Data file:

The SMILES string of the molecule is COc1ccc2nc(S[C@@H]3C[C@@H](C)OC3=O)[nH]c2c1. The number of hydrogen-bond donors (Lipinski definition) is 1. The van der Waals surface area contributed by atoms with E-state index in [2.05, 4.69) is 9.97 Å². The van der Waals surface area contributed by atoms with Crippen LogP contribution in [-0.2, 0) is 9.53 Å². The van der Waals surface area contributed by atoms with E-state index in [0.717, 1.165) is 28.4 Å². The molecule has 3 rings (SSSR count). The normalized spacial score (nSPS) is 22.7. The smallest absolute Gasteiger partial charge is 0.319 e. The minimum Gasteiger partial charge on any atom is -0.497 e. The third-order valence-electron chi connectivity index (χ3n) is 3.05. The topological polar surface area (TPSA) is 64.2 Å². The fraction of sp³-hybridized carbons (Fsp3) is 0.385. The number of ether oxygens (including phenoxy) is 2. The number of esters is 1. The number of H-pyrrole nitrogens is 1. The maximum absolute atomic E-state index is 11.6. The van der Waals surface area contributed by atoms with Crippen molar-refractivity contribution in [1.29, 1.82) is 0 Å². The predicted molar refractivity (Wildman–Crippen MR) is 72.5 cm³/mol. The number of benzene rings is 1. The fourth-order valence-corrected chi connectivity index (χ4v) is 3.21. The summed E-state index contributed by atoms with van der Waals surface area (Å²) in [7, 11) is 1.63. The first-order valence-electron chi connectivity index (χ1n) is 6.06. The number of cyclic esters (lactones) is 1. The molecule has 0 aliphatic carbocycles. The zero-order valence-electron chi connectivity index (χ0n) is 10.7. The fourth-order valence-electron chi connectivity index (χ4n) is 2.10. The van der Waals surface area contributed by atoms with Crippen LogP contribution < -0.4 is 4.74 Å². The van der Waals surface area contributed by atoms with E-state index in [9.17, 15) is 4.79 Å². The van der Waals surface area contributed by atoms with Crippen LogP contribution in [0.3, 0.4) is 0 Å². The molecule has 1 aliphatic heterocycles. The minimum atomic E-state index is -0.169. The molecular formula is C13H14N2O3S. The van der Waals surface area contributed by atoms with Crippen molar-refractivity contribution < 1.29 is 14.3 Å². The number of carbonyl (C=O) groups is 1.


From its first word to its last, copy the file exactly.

The SMILES string of the molecule is COc1ccc2nc(S[C@@H]3C[C@@H](C)OC3=O)[nH]c2c1. The number of hydrogen-bond donors (Lipinski definition) is 1. The van der Waals surface area contributed by atoms with E-state index in [2.05, 4.69) is 9.97 Å². The van der Waals surface area contributed by atoms with Crippen LogP contribution in [-0.2, 0) is 9.53 Å². The van der Waals surface area contributed by atoms with E-state index in [0.717, 1.165) is 28.4 Å². The molecule has 3 rings (SSSR count). The normalized spacial score (nSPS) is 22.7. The smallest absolute Gasteiger partial charge is 0.319 e. The minimum Gasteiger partial charge on any atom is -0.497 e. The third-order valence-electron chi connectivity index (χ3n) is 3.05. The topological polar surface area (TPSA) is 64.2 Å². The fraction of sp³-hybridized carbons (Fsp3) is 0.385. The number of ether oxygens (including phenoxy) is 2. The number of esters is 1. The number of H-pyrrole nitrogens is 1. The maximum absolute atomic E-state index is 11.6. The van der Waals surface area contributed by atoms with Crippen molar-refractivity contribution in [1.29, 1.82) is 0 Å². The predicted molar refractivity (Wildman–Crippen MR) is 72.5 cm³/mol. The number of benzene rings is 1. The fourth-order valence-corrected chi connectivity index (χ4v) is 3.21. The summed E-state index contributed by atoms with van der Waals surface area (Å²) in [7, 11) is 1.63. The first-order valence-electron chi connectivity index (χ1n) is 6.06. The number of cyclic esters (lactones) is 1. The molecule has 0 aliphatic carbocycles. The zero-order valence-electron chi connectivity index (χ0n) is 10.7. The fourth-order valence-electron chi connectivity index (χ4n) is 2.10. The van der Waals surface area contributed by atoms with Crippen LogP contribution < -0.4 is 4.74 Å². The van der Waals surface area contributed by atoms with E-state index in [9.17, 15) is 4.79 Å². The van der Waals surface area contributed by atoms with Crippen LogP contribution in [0.3, 0.4) is 0 Å². The molecule has 1 aliphatic heterocycles. The minimum atomic E-state index is -0.169. The molecular formula is C13H14N2O3S. The van der Waals surface area contributed by atoms with Crippen molar-refractivity contribution < 1.29 is 14.3 Å². The number of carbonyl (C=O) groups is 1.